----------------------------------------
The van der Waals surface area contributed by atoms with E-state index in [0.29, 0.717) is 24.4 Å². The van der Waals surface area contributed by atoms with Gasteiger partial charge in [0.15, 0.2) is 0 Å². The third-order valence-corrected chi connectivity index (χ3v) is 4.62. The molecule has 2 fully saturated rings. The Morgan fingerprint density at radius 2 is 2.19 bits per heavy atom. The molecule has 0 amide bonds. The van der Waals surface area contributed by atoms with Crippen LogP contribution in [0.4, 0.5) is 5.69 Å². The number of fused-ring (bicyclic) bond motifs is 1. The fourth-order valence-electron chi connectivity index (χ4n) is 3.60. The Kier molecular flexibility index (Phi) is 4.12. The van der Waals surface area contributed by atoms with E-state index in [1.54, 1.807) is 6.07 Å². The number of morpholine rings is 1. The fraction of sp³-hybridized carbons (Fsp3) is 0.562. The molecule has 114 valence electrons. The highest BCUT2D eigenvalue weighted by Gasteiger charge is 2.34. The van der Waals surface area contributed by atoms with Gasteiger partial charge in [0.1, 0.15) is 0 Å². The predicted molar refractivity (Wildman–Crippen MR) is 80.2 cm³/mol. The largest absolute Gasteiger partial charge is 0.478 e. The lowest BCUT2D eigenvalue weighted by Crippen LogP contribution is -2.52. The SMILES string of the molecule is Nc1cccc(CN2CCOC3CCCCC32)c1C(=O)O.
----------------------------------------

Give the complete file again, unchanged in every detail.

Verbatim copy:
The van der Waals surface area contributed by atoms with E-state index in [0.29, 0.717) is 24.4 Å². The van der Waals surface area contributed by atoms with Gasteiger partial charge in [0.15, 0.2) is 0 Å². The third-order valence-corrected chi connectivity index (χ3v) is 4.62. The molecule has 2 fully saturated rings. The Morgan fingerprint density at radius 2 is 2.19 bits per heavy atom. The molecule has 0 amide bonds. The van der Waals surface area contributed by atoms with Crippen LogP contribution in [0.4, 0.5) is 5.69 Å². The number of fused-ring (bicyclic) bond motifs is 1. The fourth-order valence-electron chi connectivity index (χ4n) is 3.60. The Kier molecular flexibility index (Phi) is 4.12. The van der Waals surface area contributed by atoms with E-state index in [1.54, 1.807) is 6.07 Å². The number of morpholine rings is 1. The fraction of sp³-hybridized carbons (Fsp3) is 0.562. The molecule has 114 valence electrons. The highest BCUT2D eigenvalue weighted by Gasteiger charge is 2.34. The van der Waals surface area contributed by atoms with Gasteiger partial charge in [0.1, 0.15) is 0 Å². The predicted molar refractivity (Wildman–Crippen MR) is 80.2 cm³/mol. The largest absolute Gasteiger partial charge is 0.478 e. The lowest BCUT2D eigenvalue weighted by Crippen LogP contribution is -2.52. The SMILES string of the molecule is Nc1cccc(CN2CCOC3CCCCC32)c1C(=O)O.